Patrick Dempsey, “JFK: Reckless Youth” (1993)

Believe it or not, Dempsey had other roles before he became McDreamy on “Grey’s Anatomy.” This includes his performance as America’s dreamiest Commander-in-Chief during his early years before the presidency in this two-part TV miniseries, which aired on ABC.

Jed Gillin, “Forrest Gump” (1994)

Audiences didn’t see the actor in Robert Zemeckis’ Oscar-winning drama, but they did hear his voice when Gump (Tom Hanks) met the president at the White House after drinking 15 bottles of Dr Pepper. The picture features Gillin on film before the John F. Kennedy’s head was superimposed.

Bruce Greenwood, “Thirteen Days” (2000)

This Cuban Missile Crisis drama also starred Kevin Costner as Kenny O’Donnell, a top aide to JFK and the movie’s protagonist.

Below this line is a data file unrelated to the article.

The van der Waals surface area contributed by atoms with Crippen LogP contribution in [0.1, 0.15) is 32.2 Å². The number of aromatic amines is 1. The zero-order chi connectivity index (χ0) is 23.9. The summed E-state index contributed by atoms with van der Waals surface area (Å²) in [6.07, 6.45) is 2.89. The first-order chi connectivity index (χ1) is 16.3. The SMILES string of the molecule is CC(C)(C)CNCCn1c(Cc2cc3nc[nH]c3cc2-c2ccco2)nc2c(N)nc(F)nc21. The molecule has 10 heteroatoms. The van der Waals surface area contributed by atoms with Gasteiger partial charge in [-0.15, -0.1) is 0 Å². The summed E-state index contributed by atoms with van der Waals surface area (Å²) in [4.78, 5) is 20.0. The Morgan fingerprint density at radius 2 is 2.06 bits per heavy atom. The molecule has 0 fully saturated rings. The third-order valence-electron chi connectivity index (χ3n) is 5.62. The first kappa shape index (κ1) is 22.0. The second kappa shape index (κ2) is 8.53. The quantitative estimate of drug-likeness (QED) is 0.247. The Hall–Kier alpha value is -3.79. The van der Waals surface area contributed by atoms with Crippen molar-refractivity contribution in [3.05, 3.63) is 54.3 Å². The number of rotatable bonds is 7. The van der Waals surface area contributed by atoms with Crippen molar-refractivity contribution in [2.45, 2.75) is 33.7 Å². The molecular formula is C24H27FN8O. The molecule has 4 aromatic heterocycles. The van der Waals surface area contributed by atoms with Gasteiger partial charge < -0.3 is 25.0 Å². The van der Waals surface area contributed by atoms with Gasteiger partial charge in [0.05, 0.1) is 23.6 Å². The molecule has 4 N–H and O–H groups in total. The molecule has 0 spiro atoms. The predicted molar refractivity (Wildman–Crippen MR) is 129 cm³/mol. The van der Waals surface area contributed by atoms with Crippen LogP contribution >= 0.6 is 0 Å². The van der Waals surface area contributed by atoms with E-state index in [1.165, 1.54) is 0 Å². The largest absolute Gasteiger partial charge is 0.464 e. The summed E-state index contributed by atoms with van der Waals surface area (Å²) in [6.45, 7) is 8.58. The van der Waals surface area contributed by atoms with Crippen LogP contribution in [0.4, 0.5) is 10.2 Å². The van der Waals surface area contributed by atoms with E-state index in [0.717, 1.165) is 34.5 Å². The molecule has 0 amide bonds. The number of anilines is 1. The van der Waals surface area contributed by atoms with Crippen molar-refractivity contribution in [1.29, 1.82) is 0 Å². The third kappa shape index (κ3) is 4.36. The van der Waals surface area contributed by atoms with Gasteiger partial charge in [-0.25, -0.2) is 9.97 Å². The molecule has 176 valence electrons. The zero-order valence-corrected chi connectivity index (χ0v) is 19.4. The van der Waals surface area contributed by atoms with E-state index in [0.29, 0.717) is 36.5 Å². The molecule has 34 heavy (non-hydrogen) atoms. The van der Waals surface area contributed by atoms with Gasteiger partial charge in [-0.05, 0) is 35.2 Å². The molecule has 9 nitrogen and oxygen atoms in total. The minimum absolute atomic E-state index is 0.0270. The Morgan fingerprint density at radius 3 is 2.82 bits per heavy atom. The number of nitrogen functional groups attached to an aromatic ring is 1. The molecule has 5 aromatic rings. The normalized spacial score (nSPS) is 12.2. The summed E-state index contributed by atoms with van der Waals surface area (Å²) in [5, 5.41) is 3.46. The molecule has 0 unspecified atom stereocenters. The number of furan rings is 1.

Tim Matheson, “Jackie Bouvier Kennedy Onassis” (2000)

The “Animal House” star played Kennedy in the TV movie starring Joanne Whalley as his First Lady, a woman of many names and facets, as the title implies.

Brett Stimely, “Watchmen” (2009)

The actor makes a quick appearance as Kennedy when the White House extends its thanks to Dr. Manhattan (Billy Crudup) for quickly ending the Vietnam War in Zack Snyder’s superhero movie. Stimely also made brief appearances as the same president in “Transformers: Dark of the Moon” and “Parkland.”

Greg Kinnear, “The Kennedys” (2011)

Kinnear played JFK opposite Katie Holmes as Jackie Kennedy and Barry Pepper as Bobby Kennedy on the eight-episode miniseries that aired on Reelz Channel. The piece went on to win four Primetime Emmys.

James Marsden, “The Butler” (2013)